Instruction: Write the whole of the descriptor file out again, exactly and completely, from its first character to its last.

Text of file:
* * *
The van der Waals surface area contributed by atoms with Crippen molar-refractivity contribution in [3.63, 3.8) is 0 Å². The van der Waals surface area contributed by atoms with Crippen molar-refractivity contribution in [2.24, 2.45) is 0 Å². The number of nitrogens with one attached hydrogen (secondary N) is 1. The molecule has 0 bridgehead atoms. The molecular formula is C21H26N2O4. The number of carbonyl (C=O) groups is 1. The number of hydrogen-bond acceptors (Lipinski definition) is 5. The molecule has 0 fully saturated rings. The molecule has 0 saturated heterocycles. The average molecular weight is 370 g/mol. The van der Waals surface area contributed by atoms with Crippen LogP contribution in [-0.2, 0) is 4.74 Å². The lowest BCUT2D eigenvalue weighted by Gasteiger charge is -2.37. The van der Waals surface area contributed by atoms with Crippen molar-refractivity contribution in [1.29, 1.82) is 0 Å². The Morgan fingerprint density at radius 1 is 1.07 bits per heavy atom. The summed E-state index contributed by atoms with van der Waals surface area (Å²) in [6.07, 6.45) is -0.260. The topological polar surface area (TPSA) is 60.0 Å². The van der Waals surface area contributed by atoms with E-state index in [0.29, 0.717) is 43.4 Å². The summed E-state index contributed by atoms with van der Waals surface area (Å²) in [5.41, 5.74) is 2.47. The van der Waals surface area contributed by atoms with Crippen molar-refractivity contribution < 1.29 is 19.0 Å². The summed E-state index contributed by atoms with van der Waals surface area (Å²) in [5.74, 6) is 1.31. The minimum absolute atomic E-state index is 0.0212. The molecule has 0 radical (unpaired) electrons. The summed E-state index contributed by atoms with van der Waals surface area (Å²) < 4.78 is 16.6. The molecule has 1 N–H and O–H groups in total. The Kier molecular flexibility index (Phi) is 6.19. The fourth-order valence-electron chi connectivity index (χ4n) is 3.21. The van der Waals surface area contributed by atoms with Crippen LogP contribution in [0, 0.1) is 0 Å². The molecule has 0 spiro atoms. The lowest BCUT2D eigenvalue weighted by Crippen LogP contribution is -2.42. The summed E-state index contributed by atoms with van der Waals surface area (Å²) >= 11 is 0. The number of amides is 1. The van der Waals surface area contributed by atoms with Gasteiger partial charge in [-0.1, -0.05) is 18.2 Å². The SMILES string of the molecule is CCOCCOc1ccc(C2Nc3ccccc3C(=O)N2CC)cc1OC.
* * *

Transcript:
The van der Waals surface area contributed by atoms with Crippen molar-refractivity contribution in [3.63, 3.8) is 0 Å². The van der Waals surface area contributed by atoms with Crippen molar-refractivity contribution in [2.24, 2.45) is 0 Å². The number of nitrogens with one attached hydrogen (secondary N) is 1. The molecule has 0 bridgehead atoms. The molecular formula is C21H26N2O4. The number of carbonyl (C=O) groups is 1. The number of hydrogen-bond acceptors (Lipinski definition) is 5. The molecule has 0 fully saturated rings. The molecule has 0 saturated heterocycles. The average molecular weight is 370 g/mol. The van der Waals surface area contributed by atoms with Crippen LogP contribution in [-0.2, 0) is 4.74 Å². The lowest BCUT2D eigenvalue weighted by Gasteiger charge is -2.37. The van der Waals surface area contributed by atoms with Crippen molar-refractivity contribution in [1.29, 1.82) is 0 Å². The Morgan fingerprint density at radius 1 is 1.07 bits per heavy atom. The summed E-state index contributed by atoms with van der Waals surface area (Å²) in [6.07, 6.45) is -0.260. The topological polar surface area (TPSA) is 60.0 Å². The van der Waals surface area contributed by atoms with E-state index in [0.29, 0.717) is 43.4 Å². The summed E-state index contributed by atoms with van der Waals surface area (Å²) in [5.41, 5.74) is 2.47. The van der Waals surface area contributed by atoms with Crippen molar-refractivity contribution < 1.29 is 19.0 Å². The summed E-state index contributed by atoms with van der Waals surface area (Å²) in [5.74, 6) is 1.31. The minimum absolute atomic E-state index is 0.0212. The molecule has 0 radical (unpaired) electrons. The summed E-state index contributed by atoms with van der Waals surface area (Å²) < 4.78 is 16.6. The molecule has 1 N–H and O–H groups in total. The Kier molecular flexibility index (Phi) is 6.19. The fourth-order valence-electron chi connectivity index (χ4n) is 3.21. The van der Waals surface area contributed by atoms with Crippen LogP contribution in [0, 0.1) is 0 Å². The molecule has 0 spiro atoms. The lowest BCUT2D eigenvalue weighted by Crippen LogP contribution is -2.42. The summed E-state index contributed by atoms with van der Waals surface area (Å²) >= 11 is 0. The number of amides is 1. The van der Waals surface area contributed by atoms with Gasteiger partial charge in [-0.1, -0.05) is 18.2 Å². The SMILES string of the molecule is CCOCCOc1ccc(C2Nc3ccccc3C(=O)N2CC)cc1OC.